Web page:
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11 Best Dog Walker Parks in London

11 Best Dog Walker Parks in London

Dog Walkers in London

Having a dog in the city often seems like it would be unfair. Dogs need exercise. They need to run around manically, throw themselves about, roll in puddles and otherwise behave mischievously.

However, London has a plethora of gorgeous and sizeable parks that are perfect for a doggy day trip.

And of course if you really want, there is a huge amount of space just outside of London, the Chiltern Hills for example, which certainly deserve a thorough explore.

For all you London based dog owners (or any Londoners who like a good walk), we have compiled a short list of some of our favourite parks in London, and they really aren’t that hard to get to.

Grab your HBB, pack your essentials and get going.

#1 Hyde Park – Central London

London’s most famous – and perhaps busiest – park, but dogs are welcomed here with open paws. Hyde Park is one of the Royal Parks and forms a huge rectangular green lung in the middle of central London. It is home to numerous famous landmarks which draw in millions of tourists each year, including the Serpentine Lake, Speakers’ Corner and the Diana, Princess of Wales Memorial Fountain.

Nearest station? Queensway, Lancaster Gate, Marble Arch (Central Line) and Knightsbridge, Hyde Park Corner (Piccadilly Line)

Find out more and plan your visit here.

#2 Victoria Park – East

Vicky Park, as it’s known to eastenders, is a social hotspot for outgoing canines and their owners alike. It’s split into two parts: The western half is landscaped with a fantastic organic lakeside café, boating lake and picnic areas in the summer, while the eastern half is more suitable for dogs and has larger expanses to run on.

Be advised to carry a doggie bag though as there’s an open-ended children’s adventure playground (dogs are not allowed) and plenty of green area given over to sport. The Kenton is an excellent local dog-friendly Norwegian pub to pause in.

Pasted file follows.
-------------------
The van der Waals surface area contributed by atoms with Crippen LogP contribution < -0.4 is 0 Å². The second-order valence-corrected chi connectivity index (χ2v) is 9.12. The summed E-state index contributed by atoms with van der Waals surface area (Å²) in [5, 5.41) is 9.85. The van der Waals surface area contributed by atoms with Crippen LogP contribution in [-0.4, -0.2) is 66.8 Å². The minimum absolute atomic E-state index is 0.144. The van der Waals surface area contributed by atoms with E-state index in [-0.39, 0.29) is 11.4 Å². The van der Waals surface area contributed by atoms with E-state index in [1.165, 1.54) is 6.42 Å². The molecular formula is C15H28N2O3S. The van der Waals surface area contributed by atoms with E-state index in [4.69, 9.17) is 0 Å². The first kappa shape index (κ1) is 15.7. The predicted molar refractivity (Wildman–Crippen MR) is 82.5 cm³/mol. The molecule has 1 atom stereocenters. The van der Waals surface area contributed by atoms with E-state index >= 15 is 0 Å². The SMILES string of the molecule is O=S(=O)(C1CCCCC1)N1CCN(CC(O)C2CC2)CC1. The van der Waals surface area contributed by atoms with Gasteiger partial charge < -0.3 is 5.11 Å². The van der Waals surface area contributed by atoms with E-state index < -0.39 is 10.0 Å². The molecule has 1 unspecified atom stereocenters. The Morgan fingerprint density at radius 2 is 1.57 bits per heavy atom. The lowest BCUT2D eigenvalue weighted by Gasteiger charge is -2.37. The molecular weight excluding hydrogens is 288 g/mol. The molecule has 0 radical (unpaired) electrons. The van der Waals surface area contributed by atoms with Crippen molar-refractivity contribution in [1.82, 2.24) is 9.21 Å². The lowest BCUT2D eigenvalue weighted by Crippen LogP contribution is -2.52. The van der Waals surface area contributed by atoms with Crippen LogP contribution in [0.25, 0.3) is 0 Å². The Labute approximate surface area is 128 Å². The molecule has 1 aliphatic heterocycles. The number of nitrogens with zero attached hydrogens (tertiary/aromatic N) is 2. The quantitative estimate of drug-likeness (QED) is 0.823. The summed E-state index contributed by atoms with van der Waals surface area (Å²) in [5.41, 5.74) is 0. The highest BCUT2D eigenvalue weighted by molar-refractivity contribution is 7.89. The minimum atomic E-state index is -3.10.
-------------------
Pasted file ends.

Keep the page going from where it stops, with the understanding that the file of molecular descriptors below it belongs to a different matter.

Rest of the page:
Nearest station? Hackney Wick or Cambridge Heath, (Overground)

More info on Victoria Park

#3 Richmond Park – West

As the biggest enclosed space in London, there’s no shortage of spots for your dog to explore here in this National Nature Reserve.

This is London’s largest Site of Special Scientific Interest, so dog owners will need to be aware of the precious wildlife here. There are some restrictions in certain areas, and owners are advised to avoid the park during the deer rutting (September to October) and birthing (May to July) seasons to help prevent any potential problems.

Nearest station? Richmond (National Rail and District Line)

Is there a car park? Yes, there are several.

Find out more and plan your visit here.

#4 Regents Park – Central

Designed by John Nash, Regent’s Park covers 395 acres and is perhaps the most picturesque of central London’s parks with glorious flower beds and the famous Queen Mary’s rose garden with over 1000 varieties. There are plenty of places to let your pooch run free (especially on Primrose Hill) but dogs should be kept on leads in the formal gardens and sports areas.

Nearest station: Regent’s Park (Bakerloo line), Great Portland Street (Hammersmith & City, Circle & Metropolitan lines), Baker Street (Hammersmith & City, Circle, Jubilee, Metropolitan & Bakerloo lines), St John’s Wood (Jubilee line)

Plan your dog walk at Regents Park here

#5 Peckam Rye Park – South

This Victorian Park has recently been restored to its former Victorian glory with lottery money. At 113 acres, it is south east London’s biggest green zone and it has loads to offer: woodlands, a lake, formal garden and the Café on the Rye.

The arboretum is a canine-free zone but the lovely Japanese garden isn’t, and there are plenty of other trails to take: Southwark council even provides a handy trail map.

Nearest station? Denmark Hill Station (Overground)

Plan your dog walk in Peckham Rye Park here.

#6 Hampstead Heath – North